Could you tell us about some significant other characters?

Gwen is one of my favourites. Girlfriends have been the backbone to my life. They’ve saved me many times over, from my sister to the besties I’ve known over the years. I love the closeness and trust that grows between some women. The friendships in the homes Sophie moves through are formed as fast as they must be abandoned but in Gwen, Sophie finds a true ally. It’s a friendship that underscores everything else. It doesn’t just disappear because there’s a love interest.

I think of it like an old western when there’s a shoot-out and friends protect themselves by standing back to back. Gwen and Sophie bond in the knowledge that, despite appearances, adults actually have no idea what they’re doing.

Spiral came to me when I was at the Varuna’s Writer’s House. I knew Sophie needed someone, possibly a love interest, but I couldn’t figure out who would be strong enough break through to her.

Then, as I strolled through Katoomba, Spiral’s form became clear. I saw what he looked like, his motivations and that, like Sophie, in a world of broken promises, he too needed someone to trust.

Writing about Spiral was fun, especially at first. He’s gorgeous! A fiery and enigmatic character that I was drawn to completely – his name serving as prophesy.

I’ve always loved books with gritty honest characters that both shock and charm and I try to write this way.

How did you create such authentic experiences in the homes Sophie had to live in and her spiral into such terrible situations?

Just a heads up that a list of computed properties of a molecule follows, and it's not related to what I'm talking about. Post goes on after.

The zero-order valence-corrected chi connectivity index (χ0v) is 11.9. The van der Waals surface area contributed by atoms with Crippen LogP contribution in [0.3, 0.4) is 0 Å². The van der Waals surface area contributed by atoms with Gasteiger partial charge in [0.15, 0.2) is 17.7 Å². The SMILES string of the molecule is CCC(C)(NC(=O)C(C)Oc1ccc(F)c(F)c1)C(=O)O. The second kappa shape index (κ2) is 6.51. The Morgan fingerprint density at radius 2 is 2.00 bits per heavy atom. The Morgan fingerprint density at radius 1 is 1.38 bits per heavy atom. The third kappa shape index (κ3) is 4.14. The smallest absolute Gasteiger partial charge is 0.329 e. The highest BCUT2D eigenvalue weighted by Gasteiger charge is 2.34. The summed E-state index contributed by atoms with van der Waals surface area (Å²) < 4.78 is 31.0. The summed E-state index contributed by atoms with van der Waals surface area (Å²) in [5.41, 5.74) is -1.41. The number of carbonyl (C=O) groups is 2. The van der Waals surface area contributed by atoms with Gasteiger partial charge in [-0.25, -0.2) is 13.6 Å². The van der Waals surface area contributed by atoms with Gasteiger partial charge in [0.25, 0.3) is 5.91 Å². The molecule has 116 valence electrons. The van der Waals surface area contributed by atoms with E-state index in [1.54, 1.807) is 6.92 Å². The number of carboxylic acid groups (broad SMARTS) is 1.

Eleni Hale

This is fictional novel but I have borrowed heavily from my time as a teen growing up in group homes.

I tried to write the real story but felt unable to. Fiction freed me up and images and events appeared quite clearly to me; the rooms, the feelings, the flavor of being of being someone who lived that way. I put myself easily into Sophie’s shoes.

When I lived in the homes there were many younger kids and I’ve thought about them so often since. Sophie is how I imagined one life.

You’ve made drug-taking very appealing at times, e.g. chapter 22? How did you weigh up the risk of including this?

The truth is that before drugs destroy you, they feel good. That’s the trick. That’s why people keep taking them. If I pretended they were terrible all the way though then this would not be the realistic trajectory of addiction. It could be dismissed and then this would not be a true cautionary tale. Protectionism is not helpful for most teens, especially when you consider the type of world we live in right now.

How important is Sophie’s racial background to the story?

Her racial background and her estrangement from her Greek family contribute to her feeling of dislocation. She doesn’t belong there. She has no family here. She must let go of the past and carve her own way through the world.

Like Sophie, I grew up in Greece and left family behind. My Greek heritage and the memories of leaving my first home have significantly contributed to who I am today and I found it quite cathartic to include this in Sophie’s life.

What does she learn about family and others?

When she first goes into the homes Sophie is hopeful that she will once again find family, either with a social worker or with her Baba. However this is not to be. Sophie soon understands that in a world where the only constant is change, she can only rely on herself.

With the kids in the homes there’s a unique bond that makes them a kind of family – albeit temporary.

Could you explain what turned her situation around towards the end of the novel – and why have you chosen this form of redemption?

The fight to survive that carried Sophie through is her saving grace. I actually didn’t know how it was going to end until three or four drafts in. I just kept thinking, this is not the story of a victim. And finally I realized what had to happen.